The UKPR polling average continues to show a tie – CON 33%(-1), LAB 33%(-1), LDEM 8%(nc), UKIP 14%(nc), GRN 5%(nc). Some of the individual pollsters are showing consistent leads for one party or the other (YouGov and Populus, for example, are generally showing small Labour leads, ICM and Ashcroft small Conservative leads) so it’s not the case that all the pollsters are showing an exact tie, more than the average of the different companies’ house effects is neck and neck.

Other polls

There was one Scottish poll this week – a new YouGov poll that confirmed their previous 24 point lead for the SNP (tabs), there was also a new YouGov poll of London for the Evening Standard with topline figures of CON 32%, LAB 44%, LDEM 8%, UKIP 10%, GRN 5% (tabs).

There were three constituency polls. Lord Ashcroft released two extra constituency polls with his weekly GB poll, showing the SNP ahead in Edinburgh North and Leith and Edinburgh South. Meanwhile Survation released a new poll of Thanet South, showing Nigel Farage nine points ahead. We should have some more constituency polls from Lord Ashcroft first thing tomorrow morning, including a poll of Rochester and Strood.

Projections

The latest forecasts from Election Forecast, May 2015, Elections Etc, the Guardian and YouGov are below, all continue to show a hung Parliament, but the models disagree on whether the Tories or Labour will be ahead on seats – Elections Etc, Election Forecast and the Guardian all have the Conservatives with more seats, YouGov and the Guardian have Labour slightly ahead.

Elections Etc – Hung Parliament, CON 286(-6), LAB 263(+3), LD 26(+4), SNP 51(nc), UKIP 4(nc)
Election Forecast – Hung Parliament, CON 283(+3), LAB 270(-7), LD 24(-3), SNP 48(+6), UKIP 1(nc)
May 2015 – Hung Parliament, CON 270(+2), LAB 273(-3), LD 26(nc), SNP 55(+1), UKIP 3(nc)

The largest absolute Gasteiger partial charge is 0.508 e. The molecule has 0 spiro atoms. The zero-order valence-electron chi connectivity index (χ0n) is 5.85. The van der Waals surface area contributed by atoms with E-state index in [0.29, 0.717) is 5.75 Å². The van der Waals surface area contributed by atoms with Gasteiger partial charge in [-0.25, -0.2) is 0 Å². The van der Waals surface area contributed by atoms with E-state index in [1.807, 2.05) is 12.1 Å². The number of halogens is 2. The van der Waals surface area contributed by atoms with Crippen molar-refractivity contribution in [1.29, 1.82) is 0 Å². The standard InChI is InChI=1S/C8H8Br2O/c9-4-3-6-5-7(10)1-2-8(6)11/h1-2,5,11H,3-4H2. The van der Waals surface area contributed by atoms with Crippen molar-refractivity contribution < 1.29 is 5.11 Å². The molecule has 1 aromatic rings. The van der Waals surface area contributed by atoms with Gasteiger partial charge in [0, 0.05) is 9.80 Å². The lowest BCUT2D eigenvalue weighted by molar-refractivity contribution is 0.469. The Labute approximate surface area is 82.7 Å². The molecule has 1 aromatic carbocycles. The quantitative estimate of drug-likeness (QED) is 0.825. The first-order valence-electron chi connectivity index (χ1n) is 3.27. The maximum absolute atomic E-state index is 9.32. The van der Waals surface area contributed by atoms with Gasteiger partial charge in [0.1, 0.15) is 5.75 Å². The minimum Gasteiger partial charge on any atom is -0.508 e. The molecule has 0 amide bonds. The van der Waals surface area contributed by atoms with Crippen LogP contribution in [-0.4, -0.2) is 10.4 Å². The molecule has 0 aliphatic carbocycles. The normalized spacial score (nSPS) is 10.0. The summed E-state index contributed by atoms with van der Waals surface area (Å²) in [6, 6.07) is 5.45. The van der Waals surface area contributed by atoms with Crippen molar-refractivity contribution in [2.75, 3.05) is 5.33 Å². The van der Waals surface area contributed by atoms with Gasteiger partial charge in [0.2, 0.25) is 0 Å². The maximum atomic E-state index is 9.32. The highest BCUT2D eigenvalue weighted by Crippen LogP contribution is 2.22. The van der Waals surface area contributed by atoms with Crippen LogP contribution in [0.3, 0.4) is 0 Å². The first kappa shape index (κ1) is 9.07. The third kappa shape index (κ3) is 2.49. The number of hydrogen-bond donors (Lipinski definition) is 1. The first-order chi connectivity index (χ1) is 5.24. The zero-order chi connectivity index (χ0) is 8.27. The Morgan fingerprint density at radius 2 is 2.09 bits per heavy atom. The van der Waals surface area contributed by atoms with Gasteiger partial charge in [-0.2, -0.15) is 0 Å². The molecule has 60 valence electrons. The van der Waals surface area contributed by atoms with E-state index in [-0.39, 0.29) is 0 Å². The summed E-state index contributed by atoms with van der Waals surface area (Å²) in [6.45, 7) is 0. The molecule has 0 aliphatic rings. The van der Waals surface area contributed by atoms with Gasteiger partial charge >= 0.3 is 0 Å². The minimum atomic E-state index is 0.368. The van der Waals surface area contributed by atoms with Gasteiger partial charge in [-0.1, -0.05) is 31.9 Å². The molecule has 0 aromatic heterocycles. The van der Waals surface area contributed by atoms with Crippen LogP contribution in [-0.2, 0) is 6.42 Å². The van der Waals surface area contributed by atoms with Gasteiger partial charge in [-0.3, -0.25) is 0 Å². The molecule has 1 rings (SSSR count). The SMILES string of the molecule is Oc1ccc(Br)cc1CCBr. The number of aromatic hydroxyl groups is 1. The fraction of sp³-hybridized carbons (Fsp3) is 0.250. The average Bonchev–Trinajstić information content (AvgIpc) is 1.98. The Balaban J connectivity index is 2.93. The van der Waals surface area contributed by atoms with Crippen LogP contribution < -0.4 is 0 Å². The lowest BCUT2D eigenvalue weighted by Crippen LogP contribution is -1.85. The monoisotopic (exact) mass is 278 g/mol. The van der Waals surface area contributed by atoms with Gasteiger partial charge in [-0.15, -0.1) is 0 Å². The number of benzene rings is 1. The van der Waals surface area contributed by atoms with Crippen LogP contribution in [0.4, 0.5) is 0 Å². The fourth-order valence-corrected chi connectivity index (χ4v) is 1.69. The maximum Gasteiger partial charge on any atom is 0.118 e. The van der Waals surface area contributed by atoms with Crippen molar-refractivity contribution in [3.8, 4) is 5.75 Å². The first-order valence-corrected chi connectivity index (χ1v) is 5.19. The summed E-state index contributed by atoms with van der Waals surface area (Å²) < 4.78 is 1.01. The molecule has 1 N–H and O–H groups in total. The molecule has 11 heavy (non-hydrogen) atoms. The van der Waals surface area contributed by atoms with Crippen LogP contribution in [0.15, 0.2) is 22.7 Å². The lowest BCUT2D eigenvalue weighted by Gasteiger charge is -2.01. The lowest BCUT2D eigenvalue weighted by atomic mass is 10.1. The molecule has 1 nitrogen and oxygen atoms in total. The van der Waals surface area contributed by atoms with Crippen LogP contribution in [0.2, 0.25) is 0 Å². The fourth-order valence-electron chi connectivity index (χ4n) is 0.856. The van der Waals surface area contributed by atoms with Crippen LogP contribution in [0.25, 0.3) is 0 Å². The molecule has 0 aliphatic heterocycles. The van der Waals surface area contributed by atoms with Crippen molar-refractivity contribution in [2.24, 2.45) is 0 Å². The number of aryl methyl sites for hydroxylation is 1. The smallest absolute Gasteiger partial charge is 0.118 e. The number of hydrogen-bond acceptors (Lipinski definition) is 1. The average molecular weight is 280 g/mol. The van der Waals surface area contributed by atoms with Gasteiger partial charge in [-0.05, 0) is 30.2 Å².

Guardian – Hung Parliament, CON 273(+4), LAB 268(-3), LD 28(-1), SNP 55(nc), UKIP 4(nc)
YouGov Nowcast – Hung Parliament, CON 270(+4), LAB 277(-2), LD 27(nc), SNP 50(nc), UKIP 3(-2)


As well as today’s GB voting intention polls Survation have released a new poll of Thanet South commissioned by the UKIP donor Alan Bown. The poll shows Nigel Farage with a nine point lead over the Conservatives in second place, full topline figures are CON 30%, LAB 26%, LDEM 2%, UKIP 39%, GRN 2% (tabs).

The poll is broadly in line with Survation’s previous poll in Thanet South, which was conducted back in February and showed Farage with an eleven point lead. However, it contrasts with the ComRes poll of the same constituency earlier this month which showed the Conservatives, UKIP and Labour all neck-and-neck.

I wrote about the differences between the ComRes and Survation polling in Thanet South earlier this month here. In short there are some obvious contrasts between the two companies approaches – how they deal with don’t knows, for example – but neither are obviously doing anything wrong, so there is no particularly reason to think one or the other is right. I guess in two weeks we will know who is ahead in Thanet South and how tight the race really is (though even then, we’ll never know for sure how tight the race is right now, or how tight it was in early April, or back in February.)